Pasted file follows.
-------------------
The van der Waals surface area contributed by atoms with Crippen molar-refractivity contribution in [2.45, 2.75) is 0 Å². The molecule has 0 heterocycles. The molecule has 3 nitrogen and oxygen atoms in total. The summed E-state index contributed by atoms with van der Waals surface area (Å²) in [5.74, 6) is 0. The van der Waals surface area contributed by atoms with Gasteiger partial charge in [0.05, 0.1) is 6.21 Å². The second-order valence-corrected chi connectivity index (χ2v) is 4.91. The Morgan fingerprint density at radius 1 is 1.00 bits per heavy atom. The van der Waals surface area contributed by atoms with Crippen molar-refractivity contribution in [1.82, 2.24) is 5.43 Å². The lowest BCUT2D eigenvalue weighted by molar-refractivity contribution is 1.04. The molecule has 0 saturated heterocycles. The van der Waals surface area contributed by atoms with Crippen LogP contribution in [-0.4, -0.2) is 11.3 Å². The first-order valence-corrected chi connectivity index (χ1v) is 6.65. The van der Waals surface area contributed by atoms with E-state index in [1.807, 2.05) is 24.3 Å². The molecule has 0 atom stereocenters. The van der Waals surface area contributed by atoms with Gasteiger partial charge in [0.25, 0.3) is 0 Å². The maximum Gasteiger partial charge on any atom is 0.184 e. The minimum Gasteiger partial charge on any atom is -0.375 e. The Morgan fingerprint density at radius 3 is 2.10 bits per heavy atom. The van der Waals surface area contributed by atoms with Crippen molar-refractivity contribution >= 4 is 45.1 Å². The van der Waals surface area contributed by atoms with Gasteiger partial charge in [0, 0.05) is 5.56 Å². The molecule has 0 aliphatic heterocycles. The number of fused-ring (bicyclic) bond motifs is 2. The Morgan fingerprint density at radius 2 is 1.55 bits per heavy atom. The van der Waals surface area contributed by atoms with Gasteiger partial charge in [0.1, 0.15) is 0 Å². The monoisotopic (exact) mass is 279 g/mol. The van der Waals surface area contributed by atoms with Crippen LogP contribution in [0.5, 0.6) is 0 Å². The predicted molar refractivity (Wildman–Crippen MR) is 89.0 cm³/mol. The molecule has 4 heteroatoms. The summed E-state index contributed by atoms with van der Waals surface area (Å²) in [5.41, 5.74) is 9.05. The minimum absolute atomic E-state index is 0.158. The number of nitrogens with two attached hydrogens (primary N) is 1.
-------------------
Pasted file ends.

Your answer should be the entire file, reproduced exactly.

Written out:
The van der Waals surface area contributed by atoms with Crippen molar-refractivity contribution in [2.45, 2.75) is 0 Å². The molecule has 0 heterocycles. The molecule has 3 nitrogen and oxygen atoms in total. The summed E-state index contributed by atoms with van der Waals surface area (Å²) in [5.74, 6) is 0. The van der Waals surface area contributed by atoms with Gasteiger partial charge in [0.05, 0.1) is 6.21 Å². The second-order valence-corrected chi connectivity index (χ2v) is 4.91. The Morgan fingerprint density at radius 1 is 1.00 bits per heavy atom. The van der Waals surface area contributed by atoms with Crippen molar-refractivity contribution in [1.82, 2.24) is 5.43 Å². The lowest BCUT2D eigenvalue weighted by molar-refractivity contribution is 1.04. The molecule has 0 saturated heterocycles. The van der Waals surface area contributed by atoms with Crippen LogP contribution in [-0.4, -0.2) is 11.3 Å². The first-order valence-corrected chi connectivity index (χ1v) is 6.65. The van der Waals surface area contributed by atoms with E-state index in [1.807, 2.05) is 24.3 Å². The molecule has 0 atom stereocenters. The van der Waals surface area contributed by atoms with Gasteiger partial charge in [0.25, 0.3) is 0 Å². The maximum Gasteiger partial charge on any atom is 0.184 e. The minimum Gasteiger partial charge on any atom is -0.375 e. The Morgan fingerprint density at radius 3 is 2.10 bits per heavy atom. The van der Waals surface area contributed by atoms with Crippen molar-refractivity contribution >= 4 is 45.1 Å². The van der Waals surface area contributed by atoms with Gasteiger partial charge in [0, 0.05) is 5.56 Å². The molecule has 0 aliphatic heterocycles. The number of fused-ring (bicyclic) bond motifs is 2. The Morgan fingerprint density at radius 2 is 1.55 bits per heavy atom. The van der Waals surface area contributed by atoms with Gasteiger partial charge in [0.1, 0.15) is 0 Å². The monoisotopic (exact) mass is 279 g/mol. The van der Waals surface area contributed by atoms with Crippen LogP contribution in [0.5, 0.6) is 0 Å². The predicted molar refractivity (Wildman–Crippen MR) is 89.0 cm³/mol. The molecule has 4 heteroatoms. The summed E-state index contributed by atoms with van der Waals surface area (Å²) in [5.41, 5.74) is 9.05. The minimum absolute atomic E-state index is 0.158. The number of nitrogens with two attached hydrogens (primary N) is 1.